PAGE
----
**The ideas contained in this post are the opinions of the writer and communicated without reference to supporting documentation. The writer also recognizes that BPD is a disorder that affects both males and females, and uses of “she” or “he” in the communication of ideas are not intended to covey sexual bias. Breakaway MHE Disclaimer
Can you imagine being locked in a negative pattern of thinking, or not even having a reference point for what a healthy thought sounds like? What if nearly every uncertain or stressful life situation you found yourself in, your mind automatically created the most cynical, defeatist, pessimistic, or fear-oriented way to think about it? Then as a consequence of these thinking issues, your everyday life experience included emotional (and sometimes physical) pain not evident to others in your midst.
The recurring pain might then lead to complaining behaviours and blaming others or avoiding people, places and things that SEEM responsible for the constant sense of suffering and turmoil. If a person can’t see what’s happening and doesn’t know any better, what else is he supposed to do? The angry, sarcastic, or indifferent reactions of those targeted for blame then increases the ongoing pain experience of the struggling individual. Back and forth, back and forth. There is no being ok. There is no feeling better. Eventually, when it starts to feel like too much to handle and no end in sight, the only thing left to do might be to numb the pain by any means necessary and available (overeating, oversleeping, partying to excess, overworking, etc.).
The above description of thought and emotion disruption is very common among individuals struggling with anxiety, depression, and personality disorders. Anxiety and depression disorders and disorders of the personality often occur together, acting as co-conspirators in the production of unhealthy thoughts, emotions, and behaviours that keep the individual trapped in unhealthy, unproductive, and painful life experiences.
It is a most common and tragic reality that interactions with loved ones and significant others can stimulate the vicious cycle of unhealthy thoughts and painful emotions, and all of which contributes to poor choices, poor problem-solving, reactivity, conflict and drama. It all combines into a dysfunctional pattern of functioning that adds to unwanted outcomes over and over (problems not getting solved, not understanding what is wanted, people giving up on each other, violence, abuse, etc.). After a series of upsets, a struggling person might proclaim… “no matter what I do, nothing ever works out for me”?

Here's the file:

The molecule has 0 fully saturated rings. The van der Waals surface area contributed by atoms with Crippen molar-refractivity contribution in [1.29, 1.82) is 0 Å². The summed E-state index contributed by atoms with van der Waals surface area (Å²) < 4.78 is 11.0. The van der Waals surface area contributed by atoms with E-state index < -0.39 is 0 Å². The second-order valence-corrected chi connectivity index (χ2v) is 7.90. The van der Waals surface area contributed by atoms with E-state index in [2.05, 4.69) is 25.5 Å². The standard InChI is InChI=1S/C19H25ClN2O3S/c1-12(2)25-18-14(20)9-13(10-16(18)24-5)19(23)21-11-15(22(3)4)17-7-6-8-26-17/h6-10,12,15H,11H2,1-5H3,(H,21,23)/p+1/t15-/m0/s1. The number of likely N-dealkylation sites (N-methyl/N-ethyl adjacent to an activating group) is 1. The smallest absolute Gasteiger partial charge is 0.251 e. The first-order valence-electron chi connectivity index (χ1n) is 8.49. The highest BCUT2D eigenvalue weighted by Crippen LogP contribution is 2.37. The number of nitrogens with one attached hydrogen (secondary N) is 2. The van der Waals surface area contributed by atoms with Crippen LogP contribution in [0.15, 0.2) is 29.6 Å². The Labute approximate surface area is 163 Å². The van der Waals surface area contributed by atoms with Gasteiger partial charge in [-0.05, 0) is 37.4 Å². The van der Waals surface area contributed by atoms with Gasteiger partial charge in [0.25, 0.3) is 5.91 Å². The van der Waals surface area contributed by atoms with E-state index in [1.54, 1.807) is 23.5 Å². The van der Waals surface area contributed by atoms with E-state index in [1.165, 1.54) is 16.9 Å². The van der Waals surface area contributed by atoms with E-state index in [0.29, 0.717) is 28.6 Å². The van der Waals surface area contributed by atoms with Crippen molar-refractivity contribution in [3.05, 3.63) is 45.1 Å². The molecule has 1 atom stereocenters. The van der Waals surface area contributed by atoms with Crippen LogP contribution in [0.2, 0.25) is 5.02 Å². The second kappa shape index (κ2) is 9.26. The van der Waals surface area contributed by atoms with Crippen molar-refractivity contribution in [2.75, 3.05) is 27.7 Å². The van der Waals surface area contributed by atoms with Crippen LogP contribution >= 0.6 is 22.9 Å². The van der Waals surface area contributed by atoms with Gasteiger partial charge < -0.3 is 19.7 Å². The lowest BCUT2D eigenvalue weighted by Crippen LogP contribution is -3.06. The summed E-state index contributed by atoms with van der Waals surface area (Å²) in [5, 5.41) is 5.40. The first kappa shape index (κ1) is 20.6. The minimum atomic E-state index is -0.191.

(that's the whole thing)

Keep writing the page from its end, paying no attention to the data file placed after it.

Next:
An unfortunate reality that seems to perpetuate the sad and unhealthy types of experiences noted above is the INVISIBILITY of it all… to everyone… including those directly afflicted with mental health difficulty, as well as those more often on the receiving end. Where there is no understanding of what is happening or how things can go wrong, assumptions and judgments are made, such as “nothing is wrong,” “people just like to be difficult,” “people have attitude problems,” “people are stupid,” “people are lazy,” etc.
These kinds of assumptions and judgments do not solve problems, do not keep people connected, and quite often result in cruel and insensitive responses to genuinely afflicted beings. On the other hand, when the time is taken to SEE how things break down, why things don’t work, and how dysfunctional and disordered functioning develops, there is a space for compassion and understanding that becomes available. Inappropriate and misinformed judgments get released.
As a therapist exposed to repeat instances of a similar disorder in patients, it becomes a wonder that learning about anxiety disorders, depression disorders, and personality disorders, is not a universal cultural expectation, the acquiring a same as obtaining a high school diploma. Anxiety, depression, and personality disorders are so commonplace in the world we occupy; we make the diseases together (in large part) through our interactions and lifestyle, about as often as we make babies.
Perhaps if the INVISIBILITY factor of mental health difficulty were more prominently acknowledged and appreciated in the world, then things would eventually improve, and lives and families wouldn’t be needlessly ruined, broken, and lost. The need to take responsibility to learn is paramount. Every person that lives in a family, and particularly those that bear children (having responsibility for developing minds) can make a difference for generations to come, if only they recognize the importance of gaining this knowledge.
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